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Lot No. 40 Dark Oak

Review:  Lot No. 40 Dark Oak 100 % Rye Whisky   (85/100)
a review by Chip Dykstra (Aka Arctic Wolf)
Published April 20, 2022

Last year Corby, owners of the J.P. Wiser’s Brand offered us a brand extension to their popular Lot No. 40 Rye Whisky line-up with the introduction of two new additions, Lot No. 40 Dark Oak and Lot No. 40 18 Year Old Cask Strength. Lot No. 40 was first released in the 1990’s as an upscale connoisseur’s whisky for the North American market. Alas, timing is everything, and according to Don Livermore (Master Blender for Corby and J.P. Wiser’s branded whiskies), the whisky never really caught on as the market wasn’t quite ready for this new style of Canadian Whisky. However, with an upsurge of interest in Canadian Whisky across North America (and in particular at the premium end of the market), Corby (the owner of the Wiser’s Brand), relaunched the whisky in 2012.

According to the Corby Website information which I recorded in 2016:

Lot No. 40 is expertly distilled in small batches using only the finest locally sourced ingredients. By distilling in a single copper pot still, the result is a whisky that starts off earthy and woody tasting and then becomes full bodied and complex with a velvety vanilla oak finish.

Lot No. 40 Dark Oak has apparently been released a bigger, bolder version of Lot No. 40 Rye Whisky. This is a 100% rye whisky, distilled upon a pot still, and aged first in new American Oak barrels and then finished in a second new oak barrel however this finishing barrel is this time heavily charred (Char No. 4) to add more flavour and colour.  The final spirit is bottled at 48% alcohol by volume.

According to a recent Corby Press Release:

Lot No. 40 Dark Oak was named by a panel of global judges to be the World’s Best Rye. A style of whisky commonly associated with Canada, rye whisky is produced around the globe. The Lot No. 40 Dark Oak beat out rye whiskies from the United States, Australia, Germany, England, Denmark and Ireland for the prestigious designation.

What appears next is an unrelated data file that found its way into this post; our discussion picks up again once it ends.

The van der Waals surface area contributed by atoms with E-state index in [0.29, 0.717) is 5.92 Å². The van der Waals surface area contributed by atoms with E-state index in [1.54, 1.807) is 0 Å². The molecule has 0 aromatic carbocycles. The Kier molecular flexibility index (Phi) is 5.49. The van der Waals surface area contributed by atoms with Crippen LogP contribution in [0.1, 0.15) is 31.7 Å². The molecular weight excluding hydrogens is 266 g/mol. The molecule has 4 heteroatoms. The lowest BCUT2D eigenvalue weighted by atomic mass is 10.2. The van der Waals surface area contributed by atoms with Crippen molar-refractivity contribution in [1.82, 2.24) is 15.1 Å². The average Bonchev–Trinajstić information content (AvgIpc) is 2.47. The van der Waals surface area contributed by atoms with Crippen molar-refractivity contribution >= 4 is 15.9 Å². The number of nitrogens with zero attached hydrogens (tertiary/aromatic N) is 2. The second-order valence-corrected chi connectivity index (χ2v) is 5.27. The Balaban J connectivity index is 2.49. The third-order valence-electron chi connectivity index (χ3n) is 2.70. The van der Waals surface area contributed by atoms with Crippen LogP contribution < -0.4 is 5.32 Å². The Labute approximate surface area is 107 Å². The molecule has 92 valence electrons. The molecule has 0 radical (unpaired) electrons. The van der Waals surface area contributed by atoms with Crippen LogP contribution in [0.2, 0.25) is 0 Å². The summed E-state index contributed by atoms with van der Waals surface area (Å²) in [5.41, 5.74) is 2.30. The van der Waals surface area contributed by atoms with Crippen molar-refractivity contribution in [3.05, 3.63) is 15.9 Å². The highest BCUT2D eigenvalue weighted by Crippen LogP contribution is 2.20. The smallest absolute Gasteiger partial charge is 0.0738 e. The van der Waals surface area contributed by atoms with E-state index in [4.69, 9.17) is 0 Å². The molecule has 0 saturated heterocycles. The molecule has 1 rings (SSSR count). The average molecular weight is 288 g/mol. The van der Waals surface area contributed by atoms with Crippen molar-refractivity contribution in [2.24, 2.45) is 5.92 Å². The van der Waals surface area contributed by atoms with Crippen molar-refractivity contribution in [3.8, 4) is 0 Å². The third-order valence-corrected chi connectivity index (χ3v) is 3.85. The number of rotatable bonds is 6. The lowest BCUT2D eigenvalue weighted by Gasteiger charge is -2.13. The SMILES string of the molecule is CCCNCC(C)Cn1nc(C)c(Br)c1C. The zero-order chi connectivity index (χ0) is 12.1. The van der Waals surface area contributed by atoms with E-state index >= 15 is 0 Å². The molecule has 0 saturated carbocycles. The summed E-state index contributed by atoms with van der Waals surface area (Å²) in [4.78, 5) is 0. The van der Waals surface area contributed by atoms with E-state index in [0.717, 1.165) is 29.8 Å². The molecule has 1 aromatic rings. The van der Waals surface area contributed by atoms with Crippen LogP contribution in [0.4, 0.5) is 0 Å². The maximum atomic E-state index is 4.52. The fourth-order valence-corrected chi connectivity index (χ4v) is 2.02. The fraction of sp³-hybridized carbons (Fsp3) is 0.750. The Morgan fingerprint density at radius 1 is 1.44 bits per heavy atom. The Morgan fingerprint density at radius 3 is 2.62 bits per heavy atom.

(They were of course referring to the World Whisky Awards 2021)

I recently received a sample of Lot No. 40 Dark Oak and have decided to share my impression here on my website.

In The Bottle 4.5/5

Because I received only a small sample of the liquid within the bottle rather than a full bottle of the Lot No. 40 Dark Oak, I must content myself with a bottle shot from Corby rather than my own photograph of the bottle. The bottle shape is basically the same though the entire Lot No. 40 line-up. I appreciate that the whisky proudly announces that this is a 100 % rye whisky. I would prefer the term “100 % rye grain” rather than simply “rye” as in Canada the term “rye’ does not necessarily denote an exclusive rye grain blend. My belief is that this is a 100 % rye grain whisky, but I hate that niggle of doubt. Something else that appears to be missing is an age statement (somebody correct me if I am wrong). The marketing data implies that the Lot No. 40 Dark Oak is essentially the same whisky as Lot No. 40 Rye Whisky except that it has been aged an additional time in heavily charred barrels, but without an age statement to compare (Lot No. 40 has been released as both an 11 Year and a 12 year Old Whisky), we again are left with that niggle of doubt.

Other than my niggles, this is a fine presentation which has served the line-up well.

In The Glass  8.5/10

Colour: Lightly tarnished penny

Legs: Stubborn crest which releases fat sluggish droplets

Nose: Woody notes filled with sap and tannin. Honeycomb and raisin with canned peaches and apricots clinging in the background. Allspice and nutmeg with hints of clove and cinnamon. Bitter vanillans, Macintosh Apples, bittersweet chocolate and wiffs of charcoal smoke.

The nose is intense with so much raw wood smells that the spirit could go either way. I am either going to be picking wood chips out of my teeth when I take a sip, or I am going to be completely enthralled.